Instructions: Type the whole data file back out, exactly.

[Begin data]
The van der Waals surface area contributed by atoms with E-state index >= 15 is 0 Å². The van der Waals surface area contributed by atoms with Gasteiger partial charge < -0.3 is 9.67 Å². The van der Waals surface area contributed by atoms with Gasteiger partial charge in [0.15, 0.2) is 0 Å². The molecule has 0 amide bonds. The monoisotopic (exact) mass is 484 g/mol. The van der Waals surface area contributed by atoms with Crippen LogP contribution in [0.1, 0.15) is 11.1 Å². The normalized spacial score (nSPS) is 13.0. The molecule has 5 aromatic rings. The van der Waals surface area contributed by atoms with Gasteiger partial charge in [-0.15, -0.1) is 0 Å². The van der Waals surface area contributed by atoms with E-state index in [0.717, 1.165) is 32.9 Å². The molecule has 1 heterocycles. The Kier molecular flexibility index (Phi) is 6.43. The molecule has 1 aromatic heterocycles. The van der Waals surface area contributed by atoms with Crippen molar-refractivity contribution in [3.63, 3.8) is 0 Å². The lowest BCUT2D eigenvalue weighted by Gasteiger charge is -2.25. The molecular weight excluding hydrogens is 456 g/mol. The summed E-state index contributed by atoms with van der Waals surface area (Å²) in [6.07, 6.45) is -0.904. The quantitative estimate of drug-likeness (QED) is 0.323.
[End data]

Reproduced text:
The van der Waals surface area contributed by atoms with E-state index >= 15 is 0 Å². The van der Waals surface area contributed by atoms with Gasteiger partial charge < -0.3 is 9.67 Å². The van der Waals surface area contributed by atoms with Gasteiger partial charge in [0.15, 0.2) is 0 Å². The molecule has 0 amide bonds. The monoisotopic (exact) mass is 484 g/mol. The van der Waals surface area contributed by atoms with Crippen LogP contribution in [0.1, 0.15) is 11.1 Å². The normalized spacial score (nSPS) is 13.0. The molecule has 5 aromatic rings. The van der Waals surface area contributed by atoms with Gasteiger partial charge in [-0.15, -0.1) is 0 Å². The van der Waals surface area contributed by atoms with E-state index in [0.717, 1.165) is 32.9 Å². The molecule has 1 heterocycles. The Kier molecular flexibility index (Phi) is 6.43. The molecule has 1 aromatic heterocycles. The van der Waals surface area contributed by atoms with Crippen molar-refractivity contribution in [3.63, 3.8) is 0 Å². The lowest BCUT2D eigenvalue weighted by Gasteiger charge is -2.25. The molecular weight excluding hydrogens is 456 g/mol. The summed E-state index contributed by atoms with van der Waals surface area (Å²) in [6.07, 6.45) is -0.904. The quantitative estimate of drug-likeness (QED) is 0.323.